A new CDC study found that in 2018, 12 million Americans aged 16 and older reported driving under the influence of marijuana and 2.3 million reported driving under the influence of illicit drugs other than marijuana during the past 12 months. Over 10,500 alcohol-impaired driving crash deaths occurred in 2018, and the contribution of drugs to these deaths and others remains unknown. The increased use of marijuana and other illicit drugs among American drivers highlights a need to develop, implement and evaluate strategies to prevent alcohol-, drug- and polysubstance-impaired driving.

Adults 65 and older in the United States travel primarily in privately owned vehicles, and they are most often the driver. This dependence on driving can pose both safety and mobility concerns for older adults. There is a need to identify alternative transportation options that can improve safe mobility for older adults. To address this issue, CDC funded a study resulting in a white paper titled “Environmental Scan of Ride Share Services Available for Older Adults.” The paper explores the potential for ride share services to promote older adult health and well-being by improving safe mobility. It was recently released by NORC at the University of Chicago and the Independent Transportation Network of America. Download the white paper here and share with your networks to help them better understand the potential for ride share services to improve mobility for older adults.

Nominations are now open for the NSC Teen Safety Award, which recognizes individuals, organizations or companies for their outstanding efforts to improve the safety of teenagers. Car crashes remain the leading cause of death for teens, but people all across the country are working to reverse this trend. Nominate someone today!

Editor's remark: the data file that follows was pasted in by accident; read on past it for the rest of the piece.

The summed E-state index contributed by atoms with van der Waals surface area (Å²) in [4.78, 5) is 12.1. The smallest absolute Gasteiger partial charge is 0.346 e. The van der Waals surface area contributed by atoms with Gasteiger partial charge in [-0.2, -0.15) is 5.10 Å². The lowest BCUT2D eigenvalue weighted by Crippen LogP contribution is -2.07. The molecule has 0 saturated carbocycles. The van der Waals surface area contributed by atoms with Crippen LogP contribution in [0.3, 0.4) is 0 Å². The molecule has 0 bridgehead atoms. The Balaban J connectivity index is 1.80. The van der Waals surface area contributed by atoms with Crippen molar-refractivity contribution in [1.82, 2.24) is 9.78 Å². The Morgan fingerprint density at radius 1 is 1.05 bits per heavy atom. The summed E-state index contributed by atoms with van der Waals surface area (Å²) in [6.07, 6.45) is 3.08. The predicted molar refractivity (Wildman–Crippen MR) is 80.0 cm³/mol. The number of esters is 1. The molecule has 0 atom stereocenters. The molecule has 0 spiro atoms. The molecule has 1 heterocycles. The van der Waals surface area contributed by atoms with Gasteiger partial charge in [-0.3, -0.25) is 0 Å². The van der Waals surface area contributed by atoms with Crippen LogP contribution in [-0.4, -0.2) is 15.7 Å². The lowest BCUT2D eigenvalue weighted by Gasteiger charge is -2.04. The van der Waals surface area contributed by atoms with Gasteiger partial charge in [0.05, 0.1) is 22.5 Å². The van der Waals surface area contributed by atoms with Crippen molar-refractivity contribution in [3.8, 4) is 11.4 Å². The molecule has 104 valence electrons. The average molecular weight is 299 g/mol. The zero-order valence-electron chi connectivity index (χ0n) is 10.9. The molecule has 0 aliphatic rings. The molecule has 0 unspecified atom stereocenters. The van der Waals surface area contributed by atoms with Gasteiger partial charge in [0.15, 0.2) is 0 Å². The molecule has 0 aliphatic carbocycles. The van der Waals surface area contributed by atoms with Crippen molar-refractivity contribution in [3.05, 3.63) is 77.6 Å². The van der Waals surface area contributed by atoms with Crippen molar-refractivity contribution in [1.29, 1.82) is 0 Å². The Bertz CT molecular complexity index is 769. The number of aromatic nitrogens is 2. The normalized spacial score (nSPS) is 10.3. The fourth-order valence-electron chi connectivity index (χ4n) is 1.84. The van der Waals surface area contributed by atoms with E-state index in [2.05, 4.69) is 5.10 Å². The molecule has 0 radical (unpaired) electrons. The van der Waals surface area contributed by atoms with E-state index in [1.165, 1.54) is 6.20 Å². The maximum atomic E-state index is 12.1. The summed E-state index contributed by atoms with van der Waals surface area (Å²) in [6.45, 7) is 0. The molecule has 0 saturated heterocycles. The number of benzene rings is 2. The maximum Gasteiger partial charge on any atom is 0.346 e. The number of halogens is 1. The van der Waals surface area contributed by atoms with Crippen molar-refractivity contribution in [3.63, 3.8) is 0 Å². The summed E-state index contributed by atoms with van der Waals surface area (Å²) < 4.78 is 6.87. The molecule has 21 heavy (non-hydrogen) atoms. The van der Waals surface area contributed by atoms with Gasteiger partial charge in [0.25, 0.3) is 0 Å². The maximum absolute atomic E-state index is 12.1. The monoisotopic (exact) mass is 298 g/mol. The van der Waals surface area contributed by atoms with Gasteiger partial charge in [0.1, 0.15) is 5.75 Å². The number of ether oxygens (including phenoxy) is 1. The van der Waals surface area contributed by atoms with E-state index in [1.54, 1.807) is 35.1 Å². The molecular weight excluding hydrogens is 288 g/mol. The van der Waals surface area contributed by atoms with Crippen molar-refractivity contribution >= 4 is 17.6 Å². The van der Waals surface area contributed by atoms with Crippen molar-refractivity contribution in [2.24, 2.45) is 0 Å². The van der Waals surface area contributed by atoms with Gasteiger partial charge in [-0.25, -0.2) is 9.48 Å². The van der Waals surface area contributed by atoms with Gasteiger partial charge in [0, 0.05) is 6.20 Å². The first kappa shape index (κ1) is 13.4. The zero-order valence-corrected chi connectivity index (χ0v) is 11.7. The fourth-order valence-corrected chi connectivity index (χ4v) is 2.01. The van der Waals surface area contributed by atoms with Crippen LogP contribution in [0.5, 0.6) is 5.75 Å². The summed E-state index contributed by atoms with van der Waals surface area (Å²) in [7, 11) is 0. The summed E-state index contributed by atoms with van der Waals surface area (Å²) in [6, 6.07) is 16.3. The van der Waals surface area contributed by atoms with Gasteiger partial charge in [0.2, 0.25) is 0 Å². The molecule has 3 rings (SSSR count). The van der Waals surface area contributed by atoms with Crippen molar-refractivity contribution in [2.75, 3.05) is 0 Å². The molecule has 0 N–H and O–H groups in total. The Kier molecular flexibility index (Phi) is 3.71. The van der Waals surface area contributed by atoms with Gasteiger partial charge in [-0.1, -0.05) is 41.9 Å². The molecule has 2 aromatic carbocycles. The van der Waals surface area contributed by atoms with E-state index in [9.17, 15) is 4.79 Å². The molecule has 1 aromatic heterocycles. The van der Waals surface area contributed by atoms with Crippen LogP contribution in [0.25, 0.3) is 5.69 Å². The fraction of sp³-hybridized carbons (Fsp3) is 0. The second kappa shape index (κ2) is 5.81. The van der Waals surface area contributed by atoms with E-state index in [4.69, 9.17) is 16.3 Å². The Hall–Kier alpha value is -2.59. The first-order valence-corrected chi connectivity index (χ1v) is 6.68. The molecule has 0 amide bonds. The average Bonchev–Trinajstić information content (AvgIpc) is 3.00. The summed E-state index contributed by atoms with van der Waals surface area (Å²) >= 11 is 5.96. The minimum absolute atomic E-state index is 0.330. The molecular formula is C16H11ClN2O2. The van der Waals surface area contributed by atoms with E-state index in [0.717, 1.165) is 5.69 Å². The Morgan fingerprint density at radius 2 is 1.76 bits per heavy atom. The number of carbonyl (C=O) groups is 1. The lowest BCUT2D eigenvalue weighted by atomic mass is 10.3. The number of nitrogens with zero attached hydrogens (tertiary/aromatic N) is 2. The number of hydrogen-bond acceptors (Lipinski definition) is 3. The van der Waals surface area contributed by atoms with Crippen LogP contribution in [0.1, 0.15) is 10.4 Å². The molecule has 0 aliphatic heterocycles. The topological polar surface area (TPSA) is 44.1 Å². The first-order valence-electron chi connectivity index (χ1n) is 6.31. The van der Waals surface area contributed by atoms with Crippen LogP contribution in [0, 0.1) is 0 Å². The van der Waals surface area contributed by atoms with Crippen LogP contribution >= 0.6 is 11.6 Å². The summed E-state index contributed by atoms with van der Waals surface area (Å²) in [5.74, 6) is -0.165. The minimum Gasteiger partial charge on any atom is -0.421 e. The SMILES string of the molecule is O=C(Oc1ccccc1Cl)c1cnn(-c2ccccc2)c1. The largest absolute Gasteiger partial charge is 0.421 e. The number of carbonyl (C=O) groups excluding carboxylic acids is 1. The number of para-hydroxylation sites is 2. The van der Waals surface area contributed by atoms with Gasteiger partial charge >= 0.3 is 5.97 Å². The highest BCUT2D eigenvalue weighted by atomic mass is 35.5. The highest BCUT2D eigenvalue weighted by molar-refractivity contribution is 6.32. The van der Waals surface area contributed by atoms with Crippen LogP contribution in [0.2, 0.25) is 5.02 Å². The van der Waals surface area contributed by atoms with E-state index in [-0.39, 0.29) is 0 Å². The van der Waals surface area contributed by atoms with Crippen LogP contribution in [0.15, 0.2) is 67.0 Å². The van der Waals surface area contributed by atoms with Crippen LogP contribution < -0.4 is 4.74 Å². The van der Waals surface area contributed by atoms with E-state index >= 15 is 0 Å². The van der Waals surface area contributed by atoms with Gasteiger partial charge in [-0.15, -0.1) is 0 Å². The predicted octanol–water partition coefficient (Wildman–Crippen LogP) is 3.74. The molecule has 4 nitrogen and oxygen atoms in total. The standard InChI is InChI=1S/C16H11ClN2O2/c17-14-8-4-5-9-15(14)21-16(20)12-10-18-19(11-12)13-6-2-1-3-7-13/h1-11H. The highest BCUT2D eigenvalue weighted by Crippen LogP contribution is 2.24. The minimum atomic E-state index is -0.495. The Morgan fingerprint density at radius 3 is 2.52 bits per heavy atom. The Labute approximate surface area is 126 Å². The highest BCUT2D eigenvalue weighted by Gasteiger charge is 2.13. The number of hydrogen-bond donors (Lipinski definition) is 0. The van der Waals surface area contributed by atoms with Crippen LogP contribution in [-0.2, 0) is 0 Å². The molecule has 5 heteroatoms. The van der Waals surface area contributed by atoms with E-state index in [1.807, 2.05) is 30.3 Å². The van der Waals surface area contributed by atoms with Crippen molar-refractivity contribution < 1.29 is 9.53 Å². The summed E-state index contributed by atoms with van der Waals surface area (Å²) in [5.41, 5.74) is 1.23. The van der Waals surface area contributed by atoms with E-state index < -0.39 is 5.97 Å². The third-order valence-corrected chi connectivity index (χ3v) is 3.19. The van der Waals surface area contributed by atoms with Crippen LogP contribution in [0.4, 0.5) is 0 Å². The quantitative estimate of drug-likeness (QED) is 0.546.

We can feature your news as well. To submit news, announcements or updates for inclusion in the Road to Zero newsletter, email your message to [email protected]. Include all relevant details, links, names, etc. and any special notes regarding the announcement.

News From the Hill

The U.S. House and Senate passed a $1.37 trillion spending package Dec. 17, and the funding bill was sent to President Trump for final sign-off Dec. 20, with only hours to spare to prevent a government shutdown. The funding packages boost domestic programs, such as the 12 federal agencies, as well as the military, keeping the government funded through Sept. 30, 2020. Some key highlights from the agreement include $25 million toward federal gun violence research and $1.5 billion in state grants to fight the opioid crisis. The bill also raised the legal age to purchase tobacco products to 21.

Other funding highlights include:

  • U.S. Department of Transportation — $86.2 billion

  • The National Highway Traffic Safety Administration – $989 million

  • The Federal Motor Carrier Safety Administration – $679 million

  • Federal Highway Administration– $46.3 billion